Monday, May 30, 2011

A Mausoleum for Blind King John

After writing about the creation of a monument to Blind King John of Bohemia, I thought I understood the pomp and circumstance that had transferred his mortal remains from Mettlach to Kastel, across the Saar River from Serrig.  I wrote about it in my book.  Than, in 2004, I had a chance to take another look - a good look.  Now I understood why it took ten young men who alternated the carrying of a small box containing King John's bones from the Saar River to the magnificent mausoleum that had been built to house them.  The bluff was magnificent in autumn and much higher than I had imagined.  See for yourself.

The Klause rests high above the Saar River

The rock ledge near the Klause looking toward the small church at Taben Rodt 

A side view of the Klause Mausoleum

The windows are an architectural artwork

The sarcophagus without King John's bones, which are now in Luxembourg

Looking down from the Klause to the Saar and the village of Serrig

Steep vineyards below the Klause

Saturday, May 21, 2011

Forest flowers in Mid-May

What a variety of flowering plants spring up in the forests of my Heimatland. Josiane has sent her latest offering. Each one shows a beauty that often goes unnoticed. One flower in particular has a well-known fairy tale connection.

According to legend, it was the plant "Phyteuma spicatum" that led, in the classic German fairy tale, to Rapunzel's imprisonment. It was the obsession of Rapunzel's mother-to-be with the rampions in the garden of an old enchantress that led her husband to steal some spikes of the plant. His wife made them into a salad and asked her husband to bring more. Eventually he came face to face with the old enchantress who made a bargain with the couple. They would be spared her punishing wrath, but the unborn child would be taken by the enchantress. So at the age of 12 years, Rapunzel was locked in a tower and we all know the rest of the story. In Germany this plant is called Rapunseln, in English speaking countries it is called a spiked rampion.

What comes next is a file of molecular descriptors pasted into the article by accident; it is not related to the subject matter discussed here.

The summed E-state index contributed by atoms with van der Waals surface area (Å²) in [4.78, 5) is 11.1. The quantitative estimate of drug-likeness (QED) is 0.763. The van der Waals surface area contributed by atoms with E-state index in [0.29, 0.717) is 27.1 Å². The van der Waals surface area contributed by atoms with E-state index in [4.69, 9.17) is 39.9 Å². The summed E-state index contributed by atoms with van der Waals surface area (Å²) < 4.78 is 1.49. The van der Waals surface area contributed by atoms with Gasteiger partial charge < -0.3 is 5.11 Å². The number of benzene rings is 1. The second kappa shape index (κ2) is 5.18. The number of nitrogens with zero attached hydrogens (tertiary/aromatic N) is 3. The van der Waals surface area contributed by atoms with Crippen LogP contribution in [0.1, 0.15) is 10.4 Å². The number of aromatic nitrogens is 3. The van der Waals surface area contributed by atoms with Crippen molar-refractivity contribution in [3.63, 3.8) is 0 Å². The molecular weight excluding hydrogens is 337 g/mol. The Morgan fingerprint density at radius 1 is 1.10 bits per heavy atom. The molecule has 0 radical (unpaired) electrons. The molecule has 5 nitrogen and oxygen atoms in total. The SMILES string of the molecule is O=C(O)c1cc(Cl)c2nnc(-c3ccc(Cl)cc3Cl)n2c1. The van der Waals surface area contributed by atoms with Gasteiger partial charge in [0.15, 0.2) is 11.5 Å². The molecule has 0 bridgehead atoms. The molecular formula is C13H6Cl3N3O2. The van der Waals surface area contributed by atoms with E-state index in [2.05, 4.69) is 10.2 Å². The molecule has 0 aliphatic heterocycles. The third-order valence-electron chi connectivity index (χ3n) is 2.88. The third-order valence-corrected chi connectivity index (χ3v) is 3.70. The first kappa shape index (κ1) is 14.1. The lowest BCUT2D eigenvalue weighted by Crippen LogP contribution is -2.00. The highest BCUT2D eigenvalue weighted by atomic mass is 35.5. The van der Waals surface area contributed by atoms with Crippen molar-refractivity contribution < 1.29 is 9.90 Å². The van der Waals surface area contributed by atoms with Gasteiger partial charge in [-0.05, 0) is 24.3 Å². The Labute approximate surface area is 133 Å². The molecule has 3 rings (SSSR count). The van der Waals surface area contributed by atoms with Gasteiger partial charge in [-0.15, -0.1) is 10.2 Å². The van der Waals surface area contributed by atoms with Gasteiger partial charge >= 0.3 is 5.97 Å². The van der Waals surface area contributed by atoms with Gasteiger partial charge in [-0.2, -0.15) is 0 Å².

Wild Rose called a Heckenrose in German

Honeysuckle known as Geißblatt in Germany

Oxeye Daisies
Cephalanthera Also Known as Helleborine
Trees Surrounded by Spring Flowers
"Flowers" of the Maple Tree
Horse Chestnut Tree Flowers

Blue-Spiked Rampion Also Known As Rapunzel

Tuesday, May 10, 2011

The Fields of Oberzerf

Oberzerf is the birthplace of my great-great grandmother, today a village not much bigger than it was at the end of 1827 when she was born there.  It is about 8 miles from the city of Saarburg and 5 and one half miles from Irsch, the village of the man she would marry.  Thick forest land lies to the east and south, mostly out of my camera range as we drove along the highway.  Coming into town, there is a flowing stream and a small church, almost a chapel, at the top of a little hill.  The church built in the 1950s, the paved highway, and the automobiles parked here and there - these are a minor distraction from the setting of a village that is more than 1,000 years old.

Thickets still separate the tillable land.

The fields at the end of the harvest time

Catching a glimpse of the forest

The water of the Grossbach stream once powered the village mill

The main road to the small Catholic church

A remodeled barn house on the Hauptstrasse dates from 1848

Monday, May 2, 2011

"Already it is Green Behind the Fence." Poet Ernst Thrasolt

In late spring, the forest land is a place of color and growth as more and more plants struggle out from winter rest into the sunlight and vegetation becomes lush and tall.  The pictures that follow remind me of the lines by the poet, Ernst Thrasolt, who lived in Beurig, across the Saar from Saarburg and only a little over a mile from Irsch.  He simply called his poem "Spring" and wrote "Already it is green behind the fence and soon also im the meadow..."  Josiane has been out taking more pictures as she walks and has shared her knowledge and thoughts about them, backing up Thrasolt's lines about the coming of the spring season.

One of the first aquilegia (columbines) of the year

beauties on the old wall

Chelidonia on the old wall ; the juice treats warts

First Flowers of the Broom Shrubbery 

Daphne has its fruit

Wild daisies known as Gänseblümchen - used for children's flower crowns

Orchids in the grass

Ernst Thrasolt, "Already it is green behind the fence and soon also im the meadow..."